U.S. Agency for International Development (USAID) Deputy Administrator Don Steinberg spoke at MFAN partner InterAction’s Forum 2011 yesterday, offering insight into the “new development landscape.” He assessed the OECD Development Assistance Committee’s recent review of U.S. development efforts, highlighting some of their recommendations:
“We’ve moved forward on aid effectiveness principles, including accountability, transparency and sustainability by focusing on procurement reform, country ownership, on-budget programs, and monitoring and evaluation….
“They warned that there is diminishing support for foreign assistance in the U.S. Congress in light of severe fiscal constraints and pressing domestic needs. They questioned whether the U.S. will maintain current assistance levels; much less ever achieve the 0.7 percent of GDP level.
“They again highlighted the confusion of 27 separate U.S. government agencies in the development arena, threatening policy coherence and risking redundancy. They warned that humanitarian and development priorities are increasingly influenced by national security concerns, especially counter-insurgency and stabilization operations.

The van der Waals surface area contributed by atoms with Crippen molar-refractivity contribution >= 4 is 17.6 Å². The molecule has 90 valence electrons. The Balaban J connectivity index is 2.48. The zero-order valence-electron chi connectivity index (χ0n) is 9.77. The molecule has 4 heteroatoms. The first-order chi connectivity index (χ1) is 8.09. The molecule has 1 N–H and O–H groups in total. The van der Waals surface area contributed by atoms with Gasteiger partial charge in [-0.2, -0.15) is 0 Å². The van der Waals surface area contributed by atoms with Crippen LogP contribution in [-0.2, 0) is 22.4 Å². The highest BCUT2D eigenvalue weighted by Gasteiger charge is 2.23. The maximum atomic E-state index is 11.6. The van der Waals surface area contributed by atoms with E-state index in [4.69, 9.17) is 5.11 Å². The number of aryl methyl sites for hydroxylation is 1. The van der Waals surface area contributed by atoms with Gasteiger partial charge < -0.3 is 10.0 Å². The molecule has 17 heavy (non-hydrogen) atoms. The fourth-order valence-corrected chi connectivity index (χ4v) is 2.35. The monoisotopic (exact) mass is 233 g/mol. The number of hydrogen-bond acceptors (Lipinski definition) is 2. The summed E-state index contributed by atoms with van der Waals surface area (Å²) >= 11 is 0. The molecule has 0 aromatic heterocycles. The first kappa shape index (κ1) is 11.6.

“And they called on the U.S. to re-emerge as a thought leader, building on AID’s progress in re-establishing its policy bureau; conducting evidence summits and grand challenges; incorporating science, technology and innovation in our work; and launching new strategies in education, climate change, countering violent extremism, gender and the youth bulge.”
In preparation for this winter’s High-Level Forum on Aid Effectiveness in Busan, Deputy Administrator Steinberg laid out several key issues. The U.S. “must put results at the center of our development agenda,” “move beyond a focus on Official Development Assistance (ODA) to a broader concern with ‘development effectiveness,’” and ensure “realistic and transparent” coordination among donor nations and NGOs.
Deputy Administrator Steinberg’s full remarks are available here.